Category: video

What does “national law” mean in the United States? Is it the same as federal law?

In the United States, national law and federal law are the same thing.  National laws are enacted by Congress and signed into law by the President of the United States. Because of  federalism, power is divided in the United States between the national government based in Washington, D.C. and state governments.  Both the state and national governments have the power to pass laws.  For example, New York State can pass a law that criminalizes certain types of conduct,  such as robbery, and the United States federal government can pass laws that would criminalize certain types of conduct, such as smuggling illegal goods into the country.  Here is a video on federalism:     Recognizing Federal and State Laws There are some ways to recognize federal and state laws. First, federal laws typically have a recognizable  popular name and a citation.  Popular name just means the name politicians give the law so people can recognize it.  For example, President Obama signed into law the Patient Protection and Affordable Care Act. But citation tells you where the law was published and that will always inform you whether the law is a federal law or not.  Federal laws are published in the United States Code, abbreviated as USC. For example, let’s say you see a  law cited as: 18 USC § 2113 This tells you that the law is a federal law because it is in...

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When does silence = acceptance of an offer?

Although our general rule is that acceptance requires some sort of overt manifestation that the offeree accepted an offer, sometimes silence is enough  to accept an offer. Remember, the elements of a contract are offer, acceptance, and consideration.  So how can an offeree accept an offer through silence? As discussed in the video above, if the offeree knows the terms of the offer, has an opportunity to reject the offer, but instead remains silent and accept the benefit of the offer, a court is likely to conclude that the offeree accepted the offer. The Restatement (Second) of Contracts Section...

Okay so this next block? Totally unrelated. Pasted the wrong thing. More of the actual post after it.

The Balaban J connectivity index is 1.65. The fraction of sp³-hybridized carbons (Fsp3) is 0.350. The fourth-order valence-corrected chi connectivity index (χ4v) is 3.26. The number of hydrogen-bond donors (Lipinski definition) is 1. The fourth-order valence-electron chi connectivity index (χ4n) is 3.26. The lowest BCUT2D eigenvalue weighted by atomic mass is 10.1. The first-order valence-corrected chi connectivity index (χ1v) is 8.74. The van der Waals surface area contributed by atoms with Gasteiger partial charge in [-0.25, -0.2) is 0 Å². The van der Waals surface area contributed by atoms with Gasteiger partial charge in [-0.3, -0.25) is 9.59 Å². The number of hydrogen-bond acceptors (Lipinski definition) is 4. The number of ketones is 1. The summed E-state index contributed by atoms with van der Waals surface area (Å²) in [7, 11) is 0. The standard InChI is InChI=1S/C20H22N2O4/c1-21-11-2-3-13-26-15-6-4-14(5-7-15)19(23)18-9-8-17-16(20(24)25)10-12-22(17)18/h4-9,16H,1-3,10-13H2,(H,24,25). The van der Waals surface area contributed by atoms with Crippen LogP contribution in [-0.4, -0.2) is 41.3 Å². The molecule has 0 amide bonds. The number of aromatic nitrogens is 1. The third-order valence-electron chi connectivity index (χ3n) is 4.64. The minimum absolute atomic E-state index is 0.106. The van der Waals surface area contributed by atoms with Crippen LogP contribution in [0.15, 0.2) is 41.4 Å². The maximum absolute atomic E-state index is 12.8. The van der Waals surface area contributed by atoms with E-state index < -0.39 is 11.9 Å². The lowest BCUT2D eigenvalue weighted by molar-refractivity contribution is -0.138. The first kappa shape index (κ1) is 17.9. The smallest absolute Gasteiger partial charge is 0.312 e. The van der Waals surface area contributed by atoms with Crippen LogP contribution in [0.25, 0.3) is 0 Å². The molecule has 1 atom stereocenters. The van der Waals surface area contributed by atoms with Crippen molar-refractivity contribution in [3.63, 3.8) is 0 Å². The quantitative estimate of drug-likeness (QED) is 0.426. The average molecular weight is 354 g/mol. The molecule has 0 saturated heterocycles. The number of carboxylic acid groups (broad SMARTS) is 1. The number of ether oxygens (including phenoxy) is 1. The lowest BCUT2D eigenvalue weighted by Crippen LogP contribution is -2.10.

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How do parties make and oppose motions in the United States?

  The video above presents several important aspects of motion practice, including what a motion is, the notice of motion, supporting the motion, and opposing the motion. Keep in mind that different motions (and different courts) require different steps when making and opposing a motion.  For example, a motion for summary judgment pursuant to Rule 56 in federal court requires certain supporting documentation that would not be required for a Rule 12 motion to dismiss for failure to state a claim.  State court motions will look a bit different from state to state. Get a Civ Pro Quiz Ebook! 101 Civ Pro Questions and Explanations...

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What are the major stages of passing a bill?

Stages of Passing a Bill How a Bill becomes a Law Step 1: Introduce the Bill A member of the Senate or the House of Representatives will introduce a draft version of the Bill. Step 2: Committee Review A committee will review the draft bill and edit it. Step 3: Floor Debate Depending on whether the bill was first introduced in the Senate or the House, that chamber will debate and vote on the bill.  If the bill fails, then the bill will die.  If that chamber passes the bill (e.g., House of Representatives) the other chamber (e.g., Senate) will then review, edit, and vote on the proposed law. Step 4: Reconciling the Act Once the bill passes one chamber of Congress it is known as an Act.  The other chamber must also vote on the Act.  But it is possible that the other chamber will modify the Act.  This creates an issue because the Senate and the House of Representatives cannot send different versions of the Act to the President.  Instead, a committee from both chambers of Congress will edit the Act so both chambers can vote on the same version. Step 5: Sending the Act to the President If Congress passes the same version, the Act will be sent to the President.  If the President signs the Act it will become a law.  The President might veto the law, in...

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